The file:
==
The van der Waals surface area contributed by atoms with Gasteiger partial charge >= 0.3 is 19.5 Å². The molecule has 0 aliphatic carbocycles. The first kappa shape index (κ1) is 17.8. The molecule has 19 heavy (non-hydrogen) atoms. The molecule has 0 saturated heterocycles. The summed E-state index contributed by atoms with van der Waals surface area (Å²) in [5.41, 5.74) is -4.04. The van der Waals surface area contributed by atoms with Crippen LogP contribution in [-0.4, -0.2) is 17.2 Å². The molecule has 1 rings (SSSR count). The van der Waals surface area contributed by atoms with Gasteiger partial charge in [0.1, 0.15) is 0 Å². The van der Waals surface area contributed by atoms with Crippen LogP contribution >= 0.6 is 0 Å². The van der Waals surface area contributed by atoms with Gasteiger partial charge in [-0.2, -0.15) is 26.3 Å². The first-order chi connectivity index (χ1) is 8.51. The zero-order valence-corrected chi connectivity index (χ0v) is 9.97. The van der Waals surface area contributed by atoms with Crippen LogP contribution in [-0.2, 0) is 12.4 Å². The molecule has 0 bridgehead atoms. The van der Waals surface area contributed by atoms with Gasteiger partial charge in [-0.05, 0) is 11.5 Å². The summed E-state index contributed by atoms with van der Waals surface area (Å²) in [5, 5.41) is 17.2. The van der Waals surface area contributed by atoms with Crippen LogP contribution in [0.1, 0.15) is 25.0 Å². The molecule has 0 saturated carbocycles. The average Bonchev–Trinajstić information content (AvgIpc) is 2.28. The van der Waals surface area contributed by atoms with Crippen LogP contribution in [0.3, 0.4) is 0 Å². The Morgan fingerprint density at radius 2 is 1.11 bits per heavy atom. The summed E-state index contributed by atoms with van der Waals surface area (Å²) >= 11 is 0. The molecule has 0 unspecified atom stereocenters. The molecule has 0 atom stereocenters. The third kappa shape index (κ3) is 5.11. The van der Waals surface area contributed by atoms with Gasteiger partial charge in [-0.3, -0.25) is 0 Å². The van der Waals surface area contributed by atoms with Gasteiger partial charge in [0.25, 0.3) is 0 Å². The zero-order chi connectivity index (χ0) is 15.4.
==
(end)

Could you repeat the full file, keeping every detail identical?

The van der Waals surface area contributed by atoms with Gasteiger partial charge >= 0.3 is 19.5 Å². The molecule has 0 aliphatic carbocycles. The first kappa shape index (κ1) is 17.8. The molecule has 19 heavy (non-hydrogen) atoms. The molecule has 0 saturated heterocycles. The summed E-state index contributed by atoms with van der Waals surface area (Å²) in [5.41, 5.74) is -4.04. The van der Waals surface area contributed by atoms with Crippen LogP contribution in [-0.4, -0.2) is 17.2 Å². The molecule has 1 rings (SSSR count). The van der Waals surface area contributed by atoms with Gasteiger partial charge in [0.1, 0.15) is 0 Å². The van der Waals surface area contributed by atoms with Crippen LogP contribution >= 0.6 is 0 Å². The van der Waals surface area contributed by atoms with Gasteiger partial charge in [-0.2, -0.15) is 26.3 Å². The first-order chi connectivity index (χ1) is 8.51. The zero-order valence-corrected chi connectivity index (χ0v) is 9.97. The van der Waals surface area contributed by atoms with Crippen LogP contribution in [-0.2, 0) is 12.4 Å². The molecule has 0 bridgehead atoms. The van der Waals surface area contributed by atoms with Gasteiger partial charge in [-0.05, 0) is 11.5 Å². The summed E-state index contributed by atoms with van der Waals surface area (Å²) in [5, 5.41) is 17.2. The van der Waals surface area contributed by atoms with Crippen LogP contribution in [0.1, 0.15) is 25.0 Å². The molecule has 0 saturated carbocycles. The average Bonchev–Trinajstić information content (AvgIpc) is 2.28. The van der Waals surface area contributed by atoms with Crippen LogP contribution in [0.3, 0.4) is 0 Å². The Morgan fingerprint density at radius 2 is 1.11 bits per heavy atom. The summed E-state index contributed by atoms with van der Waals surface area (Å²) >= 11 is 0. The molecule has 0 unspecified atom stereocenters. The molecule has 0 atom stereocenters. The third kappa shape index (κ3) is 5.11. The van der Waals surface area contributed by atoms with Gasteiger partial charge in [-0.3, -0.25) is 0 Å². The van der Waals surface area contributed by atoms with Gasteiger partial charge in [0.25, 0.3) is 0 Å². The zero-order chi connectivity index (χ0) is 15.4.